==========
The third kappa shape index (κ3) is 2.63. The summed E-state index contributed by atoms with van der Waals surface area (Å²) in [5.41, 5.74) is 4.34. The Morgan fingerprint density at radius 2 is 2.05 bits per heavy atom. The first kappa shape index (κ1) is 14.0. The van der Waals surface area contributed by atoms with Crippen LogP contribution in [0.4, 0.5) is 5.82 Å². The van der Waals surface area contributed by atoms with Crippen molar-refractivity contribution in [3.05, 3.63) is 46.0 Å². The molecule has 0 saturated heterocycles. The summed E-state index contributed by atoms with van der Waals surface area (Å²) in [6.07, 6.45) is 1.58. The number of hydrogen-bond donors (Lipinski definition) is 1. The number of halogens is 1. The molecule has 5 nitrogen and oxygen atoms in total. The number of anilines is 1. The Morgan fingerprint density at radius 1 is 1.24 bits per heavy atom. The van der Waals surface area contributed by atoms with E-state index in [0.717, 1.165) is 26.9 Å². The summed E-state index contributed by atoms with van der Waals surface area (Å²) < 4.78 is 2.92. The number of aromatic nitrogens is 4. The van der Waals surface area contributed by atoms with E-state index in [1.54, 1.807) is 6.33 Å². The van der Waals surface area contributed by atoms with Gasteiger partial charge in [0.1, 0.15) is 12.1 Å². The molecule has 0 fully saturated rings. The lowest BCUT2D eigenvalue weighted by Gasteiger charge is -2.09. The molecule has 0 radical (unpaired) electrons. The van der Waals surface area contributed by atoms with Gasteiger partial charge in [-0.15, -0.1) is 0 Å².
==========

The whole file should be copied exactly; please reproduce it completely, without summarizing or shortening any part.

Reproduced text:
The third kappa shape index (κ3) is 2.63. The summed E-state index contributed by atoms with van der Waals surface area (Å²) in [5.41, 5.74) is 4.34. The Morgan fingerprint density at radius 2 is 2.05 bits per heavy atom. The first kappa shape index (κ1) is 14.0. The van der Waals surface area contributed by atoms with Crippen LogP contribution in [0.4, 0.5) is 5.82 Å². The van der Waals surface area contributed by atoms with Crippen molar-refractivity contribution in [3.05, 3.63) is 46.0 Å². The molecule has 0 saturated heterocycles. The summed E-state index contributed by atoms with van der Waals surface area (Å²) in [6.07, 6.45) is 1.58. The number of hydrogen-bond donors (Lipinski definition) is 1. The number of halogens is 1. The molecule has 5 nitrogen and oxygen atoms in total. The number of anilines is 1. The Morgan fingerprint density at radius 1 is 1.24 bits per heavy atom. The van der Waals surface area contributed by atoms with E-state index in [0.717, 1.165) is 26.9 Å². The summed E-state index contributed by atoms with van der Waals surface area (Å²) < 4.78 is 2.92. The number of aromatic nitrogens is 4. The van der Waals surface area contributed by atoms with E-state index in [1.54, 1.807) is 6.33 Å². The van der Waals surface area contributed by atoms with Gasteiger partial charge in [0.1, 0.15) is 12.1 Å². The molecule has 0 fully saturated rings. The lowest BCUT2D eigenvalue weighted by Gasteiger charge is -2.09. The molecule has 0 radical (unpaired) electrons. The van der Waals surface area contributed by atoms with Gasteiger partial charge in [-0.15, -0.1) is 0 Å².